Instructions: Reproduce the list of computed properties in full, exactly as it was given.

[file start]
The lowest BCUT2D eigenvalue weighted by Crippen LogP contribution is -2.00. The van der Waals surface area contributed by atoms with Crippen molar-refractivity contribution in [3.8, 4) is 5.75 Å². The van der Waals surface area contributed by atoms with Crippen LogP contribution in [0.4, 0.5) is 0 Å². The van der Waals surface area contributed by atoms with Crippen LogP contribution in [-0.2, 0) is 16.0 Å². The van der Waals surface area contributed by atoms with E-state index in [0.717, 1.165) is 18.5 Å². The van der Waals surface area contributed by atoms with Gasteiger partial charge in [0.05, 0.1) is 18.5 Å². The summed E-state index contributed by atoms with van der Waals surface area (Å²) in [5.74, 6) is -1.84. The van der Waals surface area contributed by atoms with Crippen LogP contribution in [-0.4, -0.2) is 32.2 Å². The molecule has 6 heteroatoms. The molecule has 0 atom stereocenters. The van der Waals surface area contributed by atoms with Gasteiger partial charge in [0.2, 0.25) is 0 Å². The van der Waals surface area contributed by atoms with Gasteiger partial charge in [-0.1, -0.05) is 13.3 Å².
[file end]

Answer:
The lowest BCUT2D eigenvalue weighted by Crippen LogP contribution is -2.00. The van der Waals surface area contributed by atoms with Crippen molar-refractivity contribution in [3.8, 4) is 5.75 Å². The van der Waals surface area contributed by atoms with Crippen LogP contribution in [0.4, 0.5) is 0 Å². The van der Waals surface area contributed by atoms with Crippen LogP contribution in [-0.2, 0) is 16.0 Å². The van der Waals surface area contributed by atoms with E-state index in [0.717, 1.165) is 18.5 Å². The van der Waals surface area contributed by atoms with Gasteiger partial charge in [0.05, 0.1) is 18.5 Å². The summed E-state index contributed by atoms with van der Waals surface area (Å²) in [5.74, 6) is -1.84. The van der Waals surface area contributed by atoms with Crippen LogP contribution in [-0.4, -0.2) is 32.2 Å². The molecule has 6 heteroatoms. The molecule has 0 atom stereocenters. The van der Waals surface area contributed by atoms with Gasteiger partial charge in [0.2, 0.25) is 0 Å². The van der Waals surface area contributed by atoms with Gasteiger partial charge in [-0.1, -0.05) is 13.3 Å².